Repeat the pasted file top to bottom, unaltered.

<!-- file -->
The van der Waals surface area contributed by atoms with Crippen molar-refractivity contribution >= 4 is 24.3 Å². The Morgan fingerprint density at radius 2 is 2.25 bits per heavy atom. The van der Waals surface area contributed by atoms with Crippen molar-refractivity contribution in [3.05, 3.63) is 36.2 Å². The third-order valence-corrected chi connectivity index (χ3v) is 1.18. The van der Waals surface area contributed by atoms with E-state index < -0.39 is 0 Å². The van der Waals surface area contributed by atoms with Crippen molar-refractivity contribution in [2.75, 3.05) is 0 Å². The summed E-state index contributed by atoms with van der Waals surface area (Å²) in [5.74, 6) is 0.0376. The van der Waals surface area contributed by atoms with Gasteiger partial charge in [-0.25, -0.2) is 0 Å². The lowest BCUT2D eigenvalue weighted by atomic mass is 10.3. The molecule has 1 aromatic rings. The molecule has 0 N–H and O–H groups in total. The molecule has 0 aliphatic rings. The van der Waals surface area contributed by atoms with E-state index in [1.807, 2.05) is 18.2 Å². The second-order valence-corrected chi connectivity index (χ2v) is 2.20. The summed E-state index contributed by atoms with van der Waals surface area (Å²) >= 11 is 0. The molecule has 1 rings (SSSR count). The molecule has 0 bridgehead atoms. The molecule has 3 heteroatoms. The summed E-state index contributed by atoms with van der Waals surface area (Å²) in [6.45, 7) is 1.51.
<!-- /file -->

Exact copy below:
The van der Waals surface area contributed by atoms with Crippen molar-refractivity contribution >= 4 is 24.3 Å². The Morgan fingerprint density at radius 2 is 2.25 bits per heavy atom. The van der Waals surface area contributed by atoms with Crippen molar-refractivity contribution in [3.05, 3.63) is 36.2 Å². The third-order valence-corrected chi connectivity index (χ3v) is 1.18. The van der Waals surface area contributed by atoms with E-state index < -0.39 is 0 Å². The van der Waals surface area contributed by atoms with Crippen molar-refractivity contribution in [2.75, 3.05) is 0 Å². The summed E-state index contributed by atoms with van der Waals surface area (Å²) in [5.74, 6) is 0.0376. The van der Waals surface area contributed by atoms with Gasteiger partial charge in [-0.25, -0.2) is 0 Å². The lowest BCUT2D eigenvalue weighted by atomic mass is 10.3. The molecule has 1 aromatic rings. The molecule has 0 N–H and O–H groups in total. The molecule has 0 aliphatic rings. The van der Waals surface area contributed by atoms with E-state index in [1.807, 2.05) is 18.2 Å². The second-order valence-corrected chi connectivity index (χ2v) is 2.20. The summed E-state index contributed by atoms with van der Waals surface area (Å²) >= 11 is 0. The molecule has 1 rings (SSSR count). The molecule has 0 bridgehead atoms. The molecule has 3 heteroatoms. The summed E-state index contributed by atoms with van der Waals surface area (Å²) in [6.45, 7) is 1.51.